How to Use Coffee in Your Garden
Have you ever heard about using coffee grounds in your garden?
Wake up your garden with coffee! Do you think coffee grounds are only for acid-loving plants? Oh, no! It can be applied to just about anywhere in the garden. Trust me, the plants and the earthworms are going to love you for it! If used correctly and in moderation, spent coffee grounds are an excellent way to wake up the plants in your garden.
Don’t waste coffee. Recycle it in the garden!
At Starbucks, home, or at the machine at work, spent coffee grounds are generated every day and often wasted. It adds great benefits to the garden while reducing the amount of waste going to landfills. And, coffee makes the garden smell great!
Benefits of Coffee in the Garden
- A great source of organic matter to add to the soil, whether in-ground or in containers.
- It helps to improve texture, soil structure, moisture retention capabilities, and fertility of the soil.
- A low source of nitrogen and low levels of phosphorus, potassium, calcium, magnesium, copper, and sulfur. (Carbon-Nitrogen ratio of about 20:1)
- Coffee combined with brown materials like (leaves, straw, etc.), generates heat, which speeds up the composting process. Excellent addition to your compost pile!
- Overtime used grounds may help lower the soil pH. Grounds usually average around 6.2. Test the soil for proper pH levels.
- Appears to suppress some common fungal rots and wilts in the soil.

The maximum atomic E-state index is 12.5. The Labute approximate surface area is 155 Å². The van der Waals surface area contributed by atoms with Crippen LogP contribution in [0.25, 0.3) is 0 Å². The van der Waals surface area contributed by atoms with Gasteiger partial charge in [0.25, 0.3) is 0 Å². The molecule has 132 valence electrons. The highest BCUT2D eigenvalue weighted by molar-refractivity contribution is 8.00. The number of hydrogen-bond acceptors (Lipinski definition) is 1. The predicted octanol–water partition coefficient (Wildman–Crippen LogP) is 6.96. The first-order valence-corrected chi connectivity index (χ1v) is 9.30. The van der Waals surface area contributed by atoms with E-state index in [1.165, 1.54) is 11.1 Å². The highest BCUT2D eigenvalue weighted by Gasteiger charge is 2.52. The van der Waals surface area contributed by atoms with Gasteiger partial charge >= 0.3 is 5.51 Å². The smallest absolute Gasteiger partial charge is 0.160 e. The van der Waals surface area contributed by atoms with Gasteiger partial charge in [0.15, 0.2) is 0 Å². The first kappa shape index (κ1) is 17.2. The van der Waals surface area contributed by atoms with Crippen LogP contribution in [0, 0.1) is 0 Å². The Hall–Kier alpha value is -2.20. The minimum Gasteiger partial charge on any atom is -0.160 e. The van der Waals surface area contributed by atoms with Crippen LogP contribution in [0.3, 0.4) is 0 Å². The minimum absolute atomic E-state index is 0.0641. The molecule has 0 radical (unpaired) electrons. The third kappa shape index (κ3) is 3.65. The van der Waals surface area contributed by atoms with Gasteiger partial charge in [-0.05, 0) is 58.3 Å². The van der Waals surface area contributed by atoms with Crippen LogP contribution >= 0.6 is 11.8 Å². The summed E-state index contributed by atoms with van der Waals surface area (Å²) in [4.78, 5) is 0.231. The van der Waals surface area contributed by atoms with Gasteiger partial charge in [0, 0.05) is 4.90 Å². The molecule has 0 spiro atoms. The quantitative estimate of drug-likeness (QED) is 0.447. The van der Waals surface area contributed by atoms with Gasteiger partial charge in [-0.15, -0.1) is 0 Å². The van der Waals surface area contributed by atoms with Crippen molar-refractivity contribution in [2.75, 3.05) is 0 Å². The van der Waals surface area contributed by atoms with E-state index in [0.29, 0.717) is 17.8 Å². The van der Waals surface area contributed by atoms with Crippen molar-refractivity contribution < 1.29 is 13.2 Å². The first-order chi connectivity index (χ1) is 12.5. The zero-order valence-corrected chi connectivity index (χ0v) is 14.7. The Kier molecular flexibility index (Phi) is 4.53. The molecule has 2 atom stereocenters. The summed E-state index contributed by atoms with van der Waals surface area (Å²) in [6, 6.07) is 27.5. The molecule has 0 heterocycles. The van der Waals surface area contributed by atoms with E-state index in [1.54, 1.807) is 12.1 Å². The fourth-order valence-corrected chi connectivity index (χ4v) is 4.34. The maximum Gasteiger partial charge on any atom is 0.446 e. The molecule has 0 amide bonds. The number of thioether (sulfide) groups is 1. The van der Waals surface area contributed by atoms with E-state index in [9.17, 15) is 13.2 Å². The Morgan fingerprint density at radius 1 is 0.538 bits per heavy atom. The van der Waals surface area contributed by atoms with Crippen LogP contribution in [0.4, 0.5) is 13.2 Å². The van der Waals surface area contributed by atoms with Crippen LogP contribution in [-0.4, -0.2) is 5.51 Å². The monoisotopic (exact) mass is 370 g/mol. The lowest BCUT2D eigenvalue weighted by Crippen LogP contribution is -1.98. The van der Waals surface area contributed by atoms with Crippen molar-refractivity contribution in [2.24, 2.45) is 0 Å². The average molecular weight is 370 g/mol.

- Also, worms love it!
Ways to use coffee grounds for your plants and soil:
- Add the used grounds as a soil amendment directly to your landscape, flower, and vegetable gardens and till them in. One study suggests up to 6 pounds per 100 sq. ft.
- Sprinkle on plants and water them. Acid lovers like azaleas, evergreens, and hydrangeas especially appreciate a shot of coffee grounds.
- For years, rose growers have been using grounds around their roses.
- Don’t forget to sprinkle into mulch or over the lawn. Afterward, be sure to water.
- Used grounds have been reported to act as a natural soil insect repellent, including slugs and ants.
- Also, some gardeners have success with coffee-repelling cats from the mulch beds.
- Great to add around the top of the soil of your indoor plants or mix with potting soil for repotting.
Even if you don’t drink coffee, take advantage of the FREE used grounds. Your soil, earthworms, and plants will thank you!
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